I hope this is not reffering to the muslims in general...Turkey is an example of how modern and progressive it is. The Turkish Republic is only one of the small number of countries to have transformed itself from the ashes of an empire into a modern nation state. It is one of a small number of countries to have achieved in radically changing the destination of a state, through Cultural and Economic revolutions. Mustafa Kemal Ataturk is perhaps one of the most important revolutionaries in the 21st century!
He was also a muslim!

http://image.haber7.com/haber/9005.jpg
http://www.mervekavakci.net/icsayfa/haberresim/mkemal03.jpg
http://blog.burakozdemir.com/wp-content/uploads/buRAK/ataturk_burakozdemir_com.jpg

Repatriated Canuck
16 Jan 08,, 02:53
I hope this is not reffering to the muslims in general....[/IMG]

You are being way over sensitive and as such are picking fights.

Unfortunately for a lot of people it is indeed how Muslims are viewed, it's how we thought of the Irish for awhile too. It also does not help that you have d!psh|t muslims acting the same way we see them in the middle east in our countries we where born in and welcomed you to.

This does not mean that you all like to blow stuff up but untill there is a large, loud and fighting group of muslims that condemn this behaviour, people don't trust you. We did not put the scary images in our heads ourselves you know......

It would be like me here in Australia running around with a hockey stick and a flag calling the whole country a bunch of pussies because the AFL is a pansy sport like soccer....... How well would that blow over? What would people think of Canadians? I already know how they view Americans as I've been abused by many an Australian who thinks I'm American, it's nearly gotten me a beating a few times up to and including chasing me around a bar.....


I'm sure you get my point.

PS. I want to go to that bubble party and want to see Turkey in a very bad way. For some reason I've got an urge to smoke that flavoured tobacco from a hooka dn drink coffee while I watch people pass by. Been a dream of mine for awhile.

Khan_Han
16 Jan 08,, 06:18
You are being way over sensitive and as such are picking fights. I am not picking fights. I am just pouncing at every opportunity where I can remove the misconceptions.

Unfortunately for a lot of people it is indeed how Muslims are viewed, it's how we thought of the Irish for awhile too. It also does not help that you have d!psh|t muslims acting the same way we see them in the middle east in our countries we where born in and welcomed you to. Well it is no surprise that the idiots who act as such are usually muslims from the Middle East, not European muslims. In fact, I have been set upon afew times by groups of Lebanese youth in Lakemba, NSW too. Its there culture. They have grown up with guns and bombs exploding around them. It will also unfortunately always be in them.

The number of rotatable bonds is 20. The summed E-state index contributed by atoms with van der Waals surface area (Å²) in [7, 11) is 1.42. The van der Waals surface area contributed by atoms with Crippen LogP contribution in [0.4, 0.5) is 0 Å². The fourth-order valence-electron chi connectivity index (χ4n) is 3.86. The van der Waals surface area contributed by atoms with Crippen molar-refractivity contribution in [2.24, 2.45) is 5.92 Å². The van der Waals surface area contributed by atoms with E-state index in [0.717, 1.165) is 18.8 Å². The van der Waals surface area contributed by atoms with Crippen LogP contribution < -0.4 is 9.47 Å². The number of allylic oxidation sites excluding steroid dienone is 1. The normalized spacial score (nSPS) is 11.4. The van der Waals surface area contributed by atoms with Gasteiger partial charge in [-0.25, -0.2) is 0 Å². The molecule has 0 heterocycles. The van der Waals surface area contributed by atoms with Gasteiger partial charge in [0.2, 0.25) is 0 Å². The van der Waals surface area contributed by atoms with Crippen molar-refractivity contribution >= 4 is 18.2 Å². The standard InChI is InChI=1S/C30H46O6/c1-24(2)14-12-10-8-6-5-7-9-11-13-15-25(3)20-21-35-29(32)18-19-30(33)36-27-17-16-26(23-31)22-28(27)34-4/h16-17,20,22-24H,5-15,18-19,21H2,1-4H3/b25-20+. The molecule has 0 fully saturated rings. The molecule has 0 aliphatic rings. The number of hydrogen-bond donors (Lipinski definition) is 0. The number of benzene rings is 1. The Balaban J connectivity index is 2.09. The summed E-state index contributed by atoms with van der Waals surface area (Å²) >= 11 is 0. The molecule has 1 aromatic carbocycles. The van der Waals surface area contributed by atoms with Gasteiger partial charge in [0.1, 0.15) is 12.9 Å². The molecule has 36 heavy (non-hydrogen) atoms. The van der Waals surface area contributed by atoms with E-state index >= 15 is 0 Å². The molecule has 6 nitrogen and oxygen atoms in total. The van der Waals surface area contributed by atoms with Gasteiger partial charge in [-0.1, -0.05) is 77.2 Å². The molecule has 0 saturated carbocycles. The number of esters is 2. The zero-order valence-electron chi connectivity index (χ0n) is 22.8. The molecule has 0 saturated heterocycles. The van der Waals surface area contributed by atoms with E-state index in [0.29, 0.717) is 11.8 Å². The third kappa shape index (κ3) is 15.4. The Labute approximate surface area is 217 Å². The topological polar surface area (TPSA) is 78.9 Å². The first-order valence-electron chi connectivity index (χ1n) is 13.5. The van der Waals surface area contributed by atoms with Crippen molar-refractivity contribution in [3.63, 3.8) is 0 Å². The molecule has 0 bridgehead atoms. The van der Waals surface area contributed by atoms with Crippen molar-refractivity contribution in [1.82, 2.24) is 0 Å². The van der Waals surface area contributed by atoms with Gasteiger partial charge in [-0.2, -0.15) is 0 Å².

This does not mean that you all like to blow stuff up but untill there is a large, loud and fighting group of muslims that condemn this behaviour, people don't trust you. We did not put the scary images in our heads ourselves you know...... The Turkish people don't have no trust issues. The whole world knows how we are.

It would be like me here in Australia running around with a hockey stick and a flag calling the whole country a bunch of pussies because the AFL is a pansy sport like soccer....... How well would that blow over? What would people think of Canadians? I already know how they view Americans as I've been abused by many an Australian who thinks I'm American, it's nearly gotten me a beating a few times up to and including chasing me around a bar.....


I'm sure you get my point.

PS. I want to go to that bubble party and want to see Turkey in a very bad way. For some reason I've got an urge to smoke that flavoured tobacco from a hooka dn drink coffee while I watch people pass by. Been a dream of mine for awhile. I recomend it. Its like medicine.

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Repatriated Canuck
17 Jan 08,, 06:21
You are pouncing in the wrong places. The streets of the world would be a good place to start.

European muslims, the stabbing of van gough, death threats to anyone speaking out/against or drawing cartoons. I don't need to go on.

Turkey, people are borderlined on that I think otherwise you would have gotten right into the EU.

Bubble party, oh god I bet. Little white wet tops....... :) :)